Hollywood’s saviour strikes key distribution deals on US west coast

28 Oct 2008

An Irish technology company that has re-invented the future of movie distribution through key deals with seven Hollywood studios and tech firms, Microsoft, Samsung and Toshiba, has struck further deals with a major US telco and media retailer, siliconrepublic.com has learned.

Portomedia, an enterprising technology company that hasn’t yet taken on any venture capital, will in the early new year begin distribution of thousands of DVD titles onto specially manufactured USB-key styled devices in various retail outlets, initially on America’s west coast.

Each terminal housed in retail outlets such as entertainment stores, filling stations and coffee shops will contain between 5,000 and 10,000 movie titles.

Future Human

Each title is encrypted, and as a blockbuster movie leaves cinema distribution, it is fed into Portomedia’s system.

When a user goes into a store they insert the USB device into the vending machine, enter a PIN number and choose what title they want. Once the user gets home, they plug the USB into a dongle device attached to their TV, PC or games console and enjoy the movie.

“In the changing marketplace retailers need a reason to sell extra products. Movie studios want more distribution outlets and consumers in a downturn want to spend more time at home,” Portomedia founder Chris Armstrong told siliconrepublic.com.

Armstrong was a guest speaker at an Atlantic Corridor conference in Tullamore sponsored and supported by Discover Science & Engineering, Athlone Institute of Technology, Killeshal Concrete, IDA Ireland and Wellwood Healthcare.

“I think the evidence so far is that in terms of movies, rentals and sales go up during the poorer economic times,” Armstrong said.

The USB key device developed by Portomedia comes with two heads that can be inserted into a vending machine, and after paying by credit card or cash, a standard-resolution movie can be downloaded in less than 20 seconds and a high-definition movie within 60 seconds.

Samsung has provided the NAND Flash memory for the device, Toshiba is manufacturing the controller chip and Microsoft will create the digital rights management (DRM) licensing software.

“The problem out there today is that lots of people have digital devices but the ability to get the content they want isn’t clear. Our vision is the device will function as a digital filling station of sorts that will eventually sell movies, games, music and even software from a vending machine.”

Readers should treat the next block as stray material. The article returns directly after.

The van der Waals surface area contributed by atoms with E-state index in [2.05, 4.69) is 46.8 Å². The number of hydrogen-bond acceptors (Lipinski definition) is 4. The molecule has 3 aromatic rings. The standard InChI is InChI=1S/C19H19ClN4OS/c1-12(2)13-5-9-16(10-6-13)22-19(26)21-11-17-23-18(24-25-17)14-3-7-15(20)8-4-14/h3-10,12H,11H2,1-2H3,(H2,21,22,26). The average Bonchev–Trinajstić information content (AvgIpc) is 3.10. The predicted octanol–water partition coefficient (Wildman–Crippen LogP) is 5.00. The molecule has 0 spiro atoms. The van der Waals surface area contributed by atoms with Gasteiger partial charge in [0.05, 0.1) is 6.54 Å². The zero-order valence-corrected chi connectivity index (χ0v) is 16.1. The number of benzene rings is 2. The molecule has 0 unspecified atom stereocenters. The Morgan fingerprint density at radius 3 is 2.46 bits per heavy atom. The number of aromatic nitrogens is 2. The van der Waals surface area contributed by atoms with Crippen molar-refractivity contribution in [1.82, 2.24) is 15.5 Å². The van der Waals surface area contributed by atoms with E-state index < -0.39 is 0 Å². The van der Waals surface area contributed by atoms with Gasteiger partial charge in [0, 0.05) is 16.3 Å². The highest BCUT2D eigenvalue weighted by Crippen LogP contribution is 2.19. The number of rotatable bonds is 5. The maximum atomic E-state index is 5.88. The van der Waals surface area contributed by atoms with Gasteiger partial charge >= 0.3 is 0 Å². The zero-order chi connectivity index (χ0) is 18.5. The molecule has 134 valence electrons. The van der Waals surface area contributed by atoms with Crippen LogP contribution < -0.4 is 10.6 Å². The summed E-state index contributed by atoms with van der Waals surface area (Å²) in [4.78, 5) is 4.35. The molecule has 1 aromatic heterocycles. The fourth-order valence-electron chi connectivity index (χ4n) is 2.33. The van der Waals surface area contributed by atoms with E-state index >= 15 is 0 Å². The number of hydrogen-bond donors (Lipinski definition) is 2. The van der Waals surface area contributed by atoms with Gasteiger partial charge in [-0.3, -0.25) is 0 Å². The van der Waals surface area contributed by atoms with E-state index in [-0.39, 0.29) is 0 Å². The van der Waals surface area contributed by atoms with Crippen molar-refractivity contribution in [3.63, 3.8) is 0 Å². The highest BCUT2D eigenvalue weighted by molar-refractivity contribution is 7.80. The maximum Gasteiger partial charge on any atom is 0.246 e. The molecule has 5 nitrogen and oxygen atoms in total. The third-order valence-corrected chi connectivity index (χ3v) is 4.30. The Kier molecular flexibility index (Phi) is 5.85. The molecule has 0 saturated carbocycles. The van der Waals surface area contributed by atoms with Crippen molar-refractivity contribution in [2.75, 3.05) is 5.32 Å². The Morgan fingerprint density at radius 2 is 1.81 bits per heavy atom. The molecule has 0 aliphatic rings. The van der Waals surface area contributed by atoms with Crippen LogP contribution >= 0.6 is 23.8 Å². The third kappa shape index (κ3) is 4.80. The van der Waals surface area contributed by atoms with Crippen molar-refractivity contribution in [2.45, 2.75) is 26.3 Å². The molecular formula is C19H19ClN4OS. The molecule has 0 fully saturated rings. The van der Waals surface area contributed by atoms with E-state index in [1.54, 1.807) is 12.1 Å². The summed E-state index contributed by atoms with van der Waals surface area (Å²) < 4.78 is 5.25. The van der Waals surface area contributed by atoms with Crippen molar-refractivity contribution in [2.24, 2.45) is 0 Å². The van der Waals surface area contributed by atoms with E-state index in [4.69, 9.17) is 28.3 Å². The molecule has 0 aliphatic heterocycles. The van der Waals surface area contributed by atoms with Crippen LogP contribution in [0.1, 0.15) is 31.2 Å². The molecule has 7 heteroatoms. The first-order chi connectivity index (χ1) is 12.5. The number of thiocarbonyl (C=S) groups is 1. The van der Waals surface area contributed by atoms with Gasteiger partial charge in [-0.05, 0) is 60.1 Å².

Armstrong said that ahead of its US breakthrough, economic conditions have meant that the company will have to make a number of critical choices; either to enter a trade alliance or raise capital to rapidly expand and exploit the market opportunity.

“This decision will depend on new equity and funds. The normal route for this would have been the bank, but unfortunately it has its hands full, to say the least. Even when you look at venture capitalists, they are risk averse.

“We will also be looking at the shareholders who have supported us and have seen their risk mitigated by the deals we have struck. There are people out there who didn’t bet it all on property.

“Despite all the doom and gloom you hear about, there are huge opportunities to grasp.”

Armstrong also believes the Irish Government should be doing more to help early-stage companies and get them seeded. “Venture capital has dried up, private equity has dried up, the banks are looking to the State to bail them out. If Government doesn’t help to seed start-ups, then all start-ups will be heading over the cliff.

“The next generation of entrepreneurs this country so dearly needs are under water with negative equity. There’s no hope for them unless we restructure the market for access to capital and have a different way of funding start-ups,” Armstrong warned.

By John Kennedy

John Kennedy is a journalist who served as editor of Silicon Republic for 17 years